But of course librarians are hip! They know how to find everything!
This is for my good friend in Tulsa, whom I will call Pengyou. This made me laugh.
Librarians? Aren’t they supposed to be bespectacled women with a love of classic books and a perpetual annoyance with talkative patrons — the ultimate humorless shushers?
Not any more. With so much of the job involving technology and with a focus now on finding and sharing information beyond just what is available in books, a new type of librarian is emerging — the kind that, according to the Web site Librarian Avengers, is “looking to put the ‘hep cat’ in cataloguing.”
When the cult film “Party Girl” appeared in 1995, with Parker Posey as a night life impresario who finds happiness in the stacks, the idea that a librarian could be cool was a joke.
Now, there is a public librarian who writes dispatches for McSweeney’s Internet Tendency, a favored magazine of the young literati. “Unshelved,” a comic about librarians — yes, there is a comic about librarians — features a hipster librarian character. And, in real life, there are an increasing number of librarians who are notable not just for their pink-streaked hair but also for their passion for pop culture, activism and technology.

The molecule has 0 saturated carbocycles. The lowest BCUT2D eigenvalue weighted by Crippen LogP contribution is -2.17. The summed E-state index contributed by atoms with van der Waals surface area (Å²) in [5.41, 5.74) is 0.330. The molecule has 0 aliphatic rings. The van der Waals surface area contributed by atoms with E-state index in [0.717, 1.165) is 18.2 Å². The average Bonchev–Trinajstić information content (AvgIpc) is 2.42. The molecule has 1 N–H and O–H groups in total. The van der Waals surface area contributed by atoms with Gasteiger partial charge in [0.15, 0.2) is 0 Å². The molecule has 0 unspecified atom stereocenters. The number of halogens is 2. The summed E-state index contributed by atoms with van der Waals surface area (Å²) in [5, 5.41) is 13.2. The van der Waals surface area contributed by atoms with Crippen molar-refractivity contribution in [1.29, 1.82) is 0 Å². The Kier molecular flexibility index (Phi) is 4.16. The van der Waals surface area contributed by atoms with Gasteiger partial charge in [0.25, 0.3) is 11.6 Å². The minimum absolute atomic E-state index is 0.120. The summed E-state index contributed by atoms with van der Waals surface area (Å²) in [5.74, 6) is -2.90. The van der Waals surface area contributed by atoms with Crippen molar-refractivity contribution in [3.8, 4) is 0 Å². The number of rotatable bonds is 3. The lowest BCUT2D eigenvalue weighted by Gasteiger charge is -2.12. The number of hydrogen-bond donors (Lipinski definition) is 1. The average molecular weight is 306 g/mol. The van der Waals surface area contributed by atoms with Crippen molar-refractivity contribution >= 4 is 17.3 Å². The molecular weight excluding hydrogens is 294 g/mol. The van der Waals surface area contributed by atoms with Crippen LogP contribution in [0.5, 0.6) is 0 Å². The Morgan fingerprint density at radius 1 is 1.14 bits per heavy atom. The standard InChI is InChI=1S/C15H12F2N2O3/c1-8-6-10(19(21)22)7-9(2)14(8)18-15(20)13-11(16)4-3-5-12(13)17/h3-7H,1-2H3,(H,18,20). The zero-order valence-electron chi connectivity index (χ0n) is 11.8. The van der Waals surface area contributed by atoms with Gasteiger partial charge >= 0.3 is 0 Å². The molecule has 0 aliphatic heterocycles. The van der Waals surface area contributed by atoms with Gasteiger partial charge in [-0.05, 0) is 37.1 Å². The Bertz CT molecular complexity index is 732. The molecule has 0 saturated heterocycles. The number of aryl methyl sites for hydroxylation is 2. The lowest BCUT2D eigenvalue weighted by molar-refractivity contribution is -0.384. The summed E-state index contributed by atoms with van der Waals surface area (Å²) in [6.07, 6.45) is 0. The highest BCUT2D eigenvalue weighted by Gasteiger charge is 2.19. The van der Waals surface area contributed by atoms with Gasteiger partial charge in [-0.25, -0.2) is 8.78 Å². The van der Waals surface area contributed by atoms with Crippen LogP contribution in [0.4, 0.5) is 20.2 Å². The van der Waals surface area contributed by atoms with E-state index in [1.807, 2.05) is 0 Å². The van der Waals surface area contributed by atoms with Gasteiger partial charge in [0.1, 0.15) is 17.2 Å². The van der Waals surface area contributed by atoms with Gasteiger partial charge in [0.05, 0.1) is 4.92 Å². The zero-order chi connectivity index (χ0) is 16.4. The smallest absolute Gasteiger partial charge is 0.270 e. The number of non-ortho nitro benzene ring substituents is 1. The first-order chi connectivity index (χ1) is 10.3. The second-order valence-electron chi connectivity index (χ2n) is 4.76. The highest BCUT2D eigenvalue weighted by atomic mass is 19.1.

“We’re not the typical librarians anymore,” said Rick Block, an adjunct professor at the Long Island University Palmer School and at the Pratt Institute School of Information and Library Science, both graduate schools for librarians, in New York City.
“When I was in library school in the early ’80s, the students weren’t as interesting,” Mr. Block said.
Since then, however, library organizations have been trying to recruit a more diverse group of students and to mentor younger members of the profession.
“I think we’re getting more progressive and hipper,” said Carrie Ansell, a 28-year-old law librarian in Washington.
In the last few years, articles have decried the graying of the profession, noting a large percentage of librarians that would soon be retiring and a seemingly insurmountable demand for replacements. But worries about a mass exodus appear to have been unfounded.
Michele Besant, the librarian at the School of Library and Information Studies at the University of Wisconsin-Madison, said the Association of Library and Information Science statistics show a steady increase in library information science enrollments over the last 10 years. Further, at hers and other schools there is a trend for students to be entering masters programs at a younger age.
Please forgive the age-ism of the author, darling Pengyou, because you have always been hip. But please, you don't need a tattoo to prove it. I think I'd faint.